You said loving you would make life beautiful/With each passing day/
But as soon as love came into my heart/You turned and you walked just one way. From Frank Young:
Given the storyline that he only wants to play in Los Angeles, could the Toronto Raptors turn around and trade Kawhi Leonard to the Lakers next week, even though the San Antonio Spurs refused to trade him to another Western Conference team? What is the likelihood that they make a deal by the trade deadline? What should the Raptors get in return?
I doubt it would be next week, Frank. The Raptors certainly want to try and convince Leonard to stay, and they have a story to tell — about their team, their organization, and their city/country that is unique among NBA franchises. Maybe Leonard and Kyle Lowry hit it off off the floor the way Lowry and DeMar DeRozan did. Maybe Toronto’s legendary Director of Sports Science, Alex McKechnie — who has worked wonders with NBA players for two-plus decades — gets in front of him and finds something that works to rapidly improve Leonard’s quad.
Maybe Kawhi develops a real taste for poutine. I’m just saying you have to give it some time. If it reached a point of no return and the Raptors knew Leonard wasn’t going to re-sign, I’m sure they’d ask for some sort of Brandon Ingram/Kyle Kuzma-led package for him.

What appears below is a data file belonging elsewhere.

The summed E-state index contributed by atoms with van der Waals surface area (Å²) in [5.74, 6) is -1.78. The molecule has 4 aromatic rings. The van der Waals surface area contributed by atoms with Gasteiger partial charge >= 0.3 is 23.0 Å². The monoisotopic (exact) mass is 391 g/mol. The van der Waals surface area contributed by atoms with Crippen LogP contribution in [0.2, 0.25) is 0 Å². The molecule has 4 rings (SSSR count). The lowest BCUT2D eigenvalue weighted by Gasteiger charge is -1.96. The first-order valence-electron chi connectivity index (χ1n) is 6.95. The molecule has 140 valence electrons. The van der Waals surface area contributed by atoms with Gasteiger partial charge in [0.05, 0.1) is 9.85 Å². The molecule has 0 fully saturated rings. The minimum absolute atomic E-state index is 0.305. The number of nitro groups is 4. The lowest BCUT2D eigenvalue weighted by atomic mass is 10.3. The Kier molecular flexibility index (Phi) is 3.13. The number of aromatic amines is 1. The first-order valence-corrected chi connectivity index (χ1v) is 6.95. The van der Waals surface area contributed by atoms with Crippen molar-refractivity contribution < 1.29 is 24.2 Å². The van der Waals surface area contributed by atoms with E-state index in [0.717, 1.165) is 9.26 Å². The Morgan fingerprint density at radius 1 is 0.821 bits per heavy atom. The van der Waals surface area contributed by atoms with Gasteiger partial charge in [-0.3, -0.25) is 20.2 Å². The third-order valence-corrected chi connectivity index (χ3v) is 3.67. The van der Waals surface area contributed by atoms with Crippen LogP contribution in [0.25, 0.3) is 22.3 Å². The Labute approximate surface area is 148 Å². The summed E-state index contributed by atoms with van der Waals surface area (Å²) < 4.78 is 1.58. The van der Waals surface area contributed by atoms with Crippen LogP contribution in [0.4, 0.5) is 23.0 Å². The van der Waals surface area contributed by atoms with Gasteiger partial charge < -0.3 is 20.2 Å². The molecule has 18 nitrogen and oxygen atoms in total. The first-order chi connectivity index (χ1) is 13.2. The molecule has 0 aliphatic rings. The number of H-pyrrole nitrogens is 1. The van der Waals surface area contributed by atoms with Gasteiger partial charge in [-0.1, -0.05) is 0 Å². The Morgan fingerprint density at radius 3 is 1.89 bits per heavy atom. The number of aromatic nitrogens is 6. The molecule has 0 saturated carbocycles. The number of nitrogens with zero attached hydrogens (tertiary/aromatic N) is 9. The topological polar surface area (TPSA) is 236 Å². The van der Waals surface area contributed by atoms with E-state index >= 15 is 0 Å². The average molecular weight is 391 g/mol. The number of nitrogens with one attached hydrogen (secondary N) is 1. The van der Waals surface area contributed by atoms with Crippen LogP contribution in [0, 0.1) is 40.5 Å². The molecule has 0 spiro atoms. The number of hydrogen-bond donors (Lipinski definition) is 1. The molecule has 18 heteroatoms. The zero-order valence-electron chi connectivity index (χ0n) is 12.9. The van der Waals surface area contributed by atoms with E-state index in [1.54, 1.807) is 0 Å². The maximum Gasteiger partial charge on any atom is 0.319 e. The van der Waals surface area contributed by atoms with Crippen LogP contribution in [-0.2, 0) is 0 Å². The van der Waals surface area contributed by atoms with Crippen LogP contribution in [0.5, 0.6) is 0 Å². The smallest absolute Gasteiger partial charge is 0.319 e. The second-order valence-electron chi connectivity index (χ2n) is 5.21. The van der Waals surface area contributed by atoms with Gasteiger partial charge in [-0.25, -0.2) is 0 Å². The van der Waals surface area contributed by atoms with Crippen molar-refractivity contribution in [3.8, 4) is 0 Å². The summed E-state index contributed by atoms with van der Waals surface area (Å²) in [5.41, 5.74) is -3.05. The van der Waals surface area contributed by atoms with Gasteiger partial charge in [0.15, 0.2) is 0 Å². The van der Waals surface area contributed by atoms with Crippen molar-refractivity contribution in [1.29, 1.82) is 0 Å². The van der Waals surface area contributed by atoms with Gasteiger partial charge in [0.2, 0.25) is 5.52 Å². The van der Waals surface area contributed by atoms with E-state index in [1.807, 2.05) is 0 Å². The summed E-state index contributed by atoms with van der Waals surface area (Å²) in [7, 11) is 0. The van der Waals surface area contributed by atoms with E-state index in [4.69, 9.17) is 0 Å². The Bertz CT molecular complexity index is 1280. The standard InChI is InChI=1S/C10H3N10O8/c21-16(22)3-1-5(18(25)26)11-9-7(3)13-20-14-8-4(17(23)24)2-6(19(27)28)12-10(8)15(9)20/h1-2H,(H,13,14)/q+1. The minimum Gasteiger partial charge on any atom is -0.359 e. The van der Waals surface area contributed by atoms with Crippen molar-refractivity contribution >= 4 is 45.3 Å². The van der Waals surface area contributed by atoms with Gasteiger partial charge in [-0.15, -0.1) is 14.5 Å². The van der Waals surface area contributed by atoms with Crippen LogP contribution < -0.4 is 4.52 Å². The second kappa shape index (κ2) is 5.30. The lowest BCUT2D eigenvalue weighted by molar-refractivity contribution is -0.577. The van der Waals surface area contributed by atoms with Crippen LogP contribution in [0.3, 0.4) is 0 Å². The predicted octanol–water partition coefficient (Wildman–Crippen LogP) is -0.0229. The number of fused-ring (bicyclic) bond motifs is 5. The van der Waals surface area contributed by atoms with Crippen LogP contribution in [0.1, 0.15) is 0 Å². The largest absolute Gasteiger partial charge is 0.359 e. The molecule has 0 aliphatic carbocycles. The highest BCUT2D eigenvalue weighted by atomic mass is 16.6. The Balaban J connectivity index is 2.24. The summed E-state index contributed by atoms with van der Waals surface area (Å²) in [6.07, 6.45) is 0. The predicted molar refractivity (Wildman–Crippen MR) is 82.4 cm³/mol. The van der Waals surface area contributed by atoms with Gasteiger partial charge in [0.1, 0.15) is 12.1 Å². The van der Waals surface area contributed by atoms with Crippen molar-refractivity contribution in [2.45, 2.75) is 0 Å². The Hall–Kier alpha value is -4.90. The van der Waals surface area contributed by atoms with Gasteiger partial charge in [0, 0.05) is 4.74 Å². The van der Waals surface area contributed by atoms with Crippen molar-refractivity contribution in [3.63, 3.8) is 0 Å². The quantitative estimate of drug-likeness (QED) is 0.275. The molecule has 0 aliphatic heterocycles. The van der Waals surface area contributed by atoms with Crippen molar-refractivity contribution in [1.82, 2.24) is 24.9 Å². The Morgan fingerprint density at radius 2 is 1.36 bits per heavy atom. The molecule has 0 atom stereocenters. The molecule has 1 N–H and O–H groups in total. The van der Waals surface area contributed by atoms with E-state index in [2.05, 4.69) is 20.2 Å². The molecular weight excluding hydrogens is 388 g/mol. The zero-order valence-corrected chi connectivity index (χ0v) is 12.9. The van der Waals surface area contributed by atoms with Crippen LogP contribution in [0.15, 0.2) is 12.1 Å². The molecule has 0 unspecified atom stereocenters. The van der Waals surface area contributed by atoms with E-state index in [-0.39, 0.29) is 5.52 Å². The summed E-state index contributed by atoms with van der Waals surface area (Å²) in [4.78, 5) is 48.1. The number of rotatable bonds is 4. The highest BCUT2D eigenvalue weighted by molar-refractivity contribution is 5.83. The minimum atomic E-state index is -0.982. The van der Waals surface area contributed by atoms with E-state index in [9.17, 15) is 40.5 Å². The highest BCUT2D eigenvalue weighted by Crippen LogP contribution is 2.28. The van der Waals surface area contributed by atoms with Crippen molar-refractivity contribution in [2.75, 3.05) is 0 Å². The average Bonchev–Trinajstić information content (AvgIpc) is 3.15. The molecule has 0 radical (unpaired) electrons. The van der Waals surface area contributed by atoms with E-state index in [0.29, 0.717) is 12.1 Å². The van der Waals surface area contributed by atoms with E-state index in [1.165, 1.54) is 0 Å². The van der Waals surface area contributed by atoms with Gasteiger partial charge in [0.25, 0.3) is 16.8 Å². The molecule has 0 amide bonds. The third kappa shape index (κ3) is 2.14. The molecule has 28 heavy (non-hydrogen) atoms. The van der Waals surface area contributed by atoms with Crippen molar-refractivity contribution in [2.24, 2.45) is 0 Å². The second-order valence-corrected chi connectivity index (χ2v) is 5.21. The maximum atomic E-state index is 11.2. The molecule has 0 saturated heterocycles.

Okay, I had to think about this one. From Vivek Thirumalal:
There have been many suggestions around East-West parity, the main one being changing the playoff format to have a 1-16 ranking. How about the following:
1. The All-Star team can have only two players from the same team
2. The All-NBA teams can have only two players across all three teams (first, second and third) and each All-NBA team can have only one player.
Do you think this will at least prevent the formation of super teams? Would players from a super team decide or move on to a different team if their chance to be selected to All-Star or All-NBA team increases? Would this increase the chance of Klay Thompson or Draymond Green leaving the Golden State Warriors?
I have to say, that’s an interesting idea, Vivek. Most players have bonuses in their deals for winning league awards like first-team All NBA, Kia Defensive Player of the Year, etc., and under your criteria, some players would indeed be stuck and prohibited from making All-Star or All-NBA teams if they were the third- or fourth-biggest stars on their incumbent teams. One thing to keep in mind, though: the “supermax” deals that John Wall and Russell Westbrook got when they made All-NBA teams are only possible for players who were drafted by their current teams. So if a player went somewhere else in free agency to have a better chance at an All-Star/all-NBA spot, he’d be walking away from that potential supermax.
Ironic, ‘cause you can find a steak just about everywhere in that town for $3.99. From John Ferensen:
Life-long Sonics fan here, looking forward to the return of NBA basketball (for one preseason night) in October. As a diehard NBA fan without a team for ten years, I’ve been a loyal Las Vegas NBA Summer League attendee for six years now. It used to be a quainter affair, but delivered on its promise, including a lot of second-year players, along with most top Draft picks.